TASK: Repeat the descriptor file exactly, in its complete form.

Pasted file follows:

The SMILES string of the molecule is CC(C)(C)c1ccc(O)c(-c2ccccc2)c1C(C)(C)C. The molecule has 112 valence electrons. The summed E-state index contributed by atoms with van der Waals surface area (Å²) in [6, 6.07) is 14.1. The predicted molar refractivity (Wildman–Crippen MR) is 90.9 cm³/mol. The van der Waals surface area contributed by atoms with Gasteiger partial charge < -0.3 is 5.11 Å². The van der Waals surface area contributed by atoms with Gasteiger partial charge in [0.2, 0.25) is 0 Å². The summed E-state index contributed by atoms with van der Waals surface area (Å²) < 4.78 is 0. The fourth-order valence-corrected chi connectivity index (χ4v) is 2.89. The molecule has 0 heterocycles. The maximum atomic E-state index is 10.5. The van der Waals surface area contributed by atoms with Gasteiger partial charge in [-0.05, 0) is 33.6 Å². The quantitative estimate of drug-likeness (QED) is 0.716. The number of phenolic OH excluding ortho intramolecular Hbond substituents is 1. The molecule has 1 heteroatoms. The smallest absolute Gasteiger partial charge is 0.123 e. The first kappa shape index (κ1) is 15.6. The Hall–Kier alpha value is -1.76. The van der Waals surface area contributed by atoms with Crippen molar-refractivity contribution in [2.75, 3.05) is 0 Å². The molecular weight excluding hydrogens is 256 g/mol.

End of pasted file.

The SMILES string of the molecule is CC(C)(C)c1ccc(O)c(-c2ccccc2)c1C(C)(C)C. The molecule has 112 valence electrons. The summed E-state index contributed by atoms with van der Waals surface area (Å²) in [6, 6.07) is 14.1. The predicted molar refractivity (Wildman–Crippen MR) is 90.9 cm³/mol. The van der Waals surface area contributed by atoms with Gasteiger partial charge < -0.3 is 5.11 Å². The van der Waals surface area contributed by atoms with Gasteiger partial charge in [0.2, 0.25) is 0 Å². The summed E-state index contributed by atoms with van der Waals surface area (Å²) < 4.78 is 0. The fourth-order valence-corrected chi connectivity index (χ4v) is 2.89. The molecule has 0 heterocycles. The maximum atomic E-state index is 10.5. The van der Waals surface area contributed by atoms with Gasteiger partial charge in [-0.05, 0) is 33.6 Å². The quantitative estimate of drug-likeness (QED) is 0.716. The number of phenolic OH excluding ortho intramolecular Hbond substituents is 1. The molecule has 1 heteroatoms. The smallest absolute Gasteiger partial charge is 0.123 e. The first kappa shape index (κ1) is 15.6. The Hall–Kier alpha value is -1.76. The van der Waals surface area contributed by atoms with Crippen molar-refractivity contribution in [2.75, 3.05) is 0 Å². The molecular weight excluding hydrogens is 256 g/mol.